TikTok– with its quirky and funny short videos, dance moves and miming – is becoming very popular – especially with the younger set. We’re also seeing a growing trend of health professionals taking to the medium with health-care themed messages.
Unfortunately, some nurses have recently sparked considerable outrage with their TikTok videos. This emphasizes that health care providers should always use social media thoughtfully and professionally.
Nurse Holly – too few facts
A video by Holly Grace, a singer and full-time nurse who has over 1.7 million followers on TikTok, went viral last month for all the wrong reasons. The clip proclaimed that abstinence until marriage was the best way to prevent STIs.
The criticism against this post was twofold. Firstly, it showed prejudice against sexually active patients who were not married. Secondly, health care providers commented that she should have given more complete information on the prevention of STIs, for example, the use of condoms for protection.
Many of Nurse Holly’s messages have a Christian theme, which some feel is not acceptable in the healthcare space where caregivers should be impartial. She explained in an interview that many of her followers were young girls.
“I understand that my voice will not be accepted by many as it’s an unpopular view, this video was simply created with the intention of helping little girls see that saving sex for one partner may have certain benefits,” she said. “I do truly apologize for any offense that was taken as I only wish to promote positivity and healthy lifestyles.” She has since taken down the video.
Making fun of patients
D Rose’s post sparked extreme outrage. Playing both roles, with a caption that reads “We know when y’all are faking”, she shows a patient having an extreme dry coughing fit and then a nurse mimicking the cough – after which the patient promptly stops coughing and looks on with shock at the nurse.
Then there was another video by @murscimedical, a medical student, where she displays rolling eyes and disbelieving facial expressions, accompanied by a thought bubble reading “opioid” when a 24-year old patient describes symptoms and says that according to Google she was having a heart attack.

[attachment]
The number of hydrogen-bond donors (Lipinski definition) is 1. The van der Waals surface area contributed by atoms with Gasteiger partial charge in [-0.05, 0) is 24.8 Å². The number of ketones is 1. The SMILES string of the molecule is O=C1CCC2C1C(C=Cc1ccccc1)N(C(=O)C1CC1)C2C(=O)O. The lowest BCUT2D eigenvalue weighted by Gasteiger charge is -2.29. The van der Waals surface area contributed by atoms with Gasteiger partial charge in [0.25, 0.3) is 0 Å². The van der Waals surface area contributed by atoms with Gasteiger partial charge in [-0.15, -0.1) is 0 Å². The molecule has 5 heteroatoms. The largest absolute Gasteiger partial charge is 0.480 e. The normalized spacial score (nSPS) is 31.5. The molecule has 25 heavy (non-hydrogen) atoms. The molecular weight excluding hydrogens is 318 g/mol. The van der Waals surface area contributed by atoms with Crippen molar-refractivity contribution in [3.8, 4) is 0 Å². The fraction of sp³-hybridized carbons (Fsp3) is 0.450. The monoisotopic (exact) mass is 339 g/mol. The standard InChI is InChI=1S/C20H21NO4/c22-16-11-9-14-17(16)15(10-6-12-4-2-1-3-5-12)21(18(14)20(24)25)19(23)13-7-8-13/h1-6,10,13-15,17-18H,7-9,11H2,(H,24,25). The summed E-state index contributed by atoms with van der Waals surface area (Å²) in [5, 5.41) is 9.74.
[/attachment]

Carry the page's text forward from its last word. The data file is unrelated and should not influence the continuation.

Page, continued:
For the public, these posts triggered recollections – some of them quite disturbing – of how health professionals had disbelieved or minimized symptoms, discharged the patients, only for them to later be diagnosed with a serious condition or even die.
It became clear that misdiagnoses were more likely to occur when a patient’s symptoms didn’t fit into stereotypes for their age group, or when they belonged to a marginalized group. People felt that health professionals were judgmental.
Health care professionals also stood up and pointed out that mocking patients on a public platform was unprofessional and increased the public’s distrust in health care. And that this was why patients would often fail to seek medical attention – especially if it potentially cost them hundreds of dollars.
Do health care professionals belong on TikTok?
These videos have sparked considerable discussion about the presence of health care professionals on social media. Some feel that they don’t belong there at all. Others, however, believe that educated professionals have a role in counteracting all the fake health information out there.
“Social media is absolutely an important space for medical professionals to be having conversations around things like public education, trying to combat some of the misinformation and pseudoscience that’s just running rampant on all these different platforms,” said Sarah Mojarad, a lecturer at the University of Southern California and science communications expert.
While some posts by nurses have gone viral for the wrong reasons there are many great videos by nurses on TikTok where they give great health advice in a humorous way, talk about their jobs, show that they are ordinary people, and inspire those thinking of taking up nursing as a profession.
As with everything in life, one won’t always get it right. Dr. Mike, a family physician with a popular YouTube Channel gave five rules that can help to eliminate pitfalls.
- Whenever you post, presume that everyone will see it, and remember that it will never disappear.
- Stop fear-mongering about being a professional on social media. One can learn how to use the platforms professionally and effectively.
- Never give any personal, direct advice to patients.
- Clearly acknowledge any direct sponsorship.
- Be humble. Be prepared to accept criticism and admit mistakes.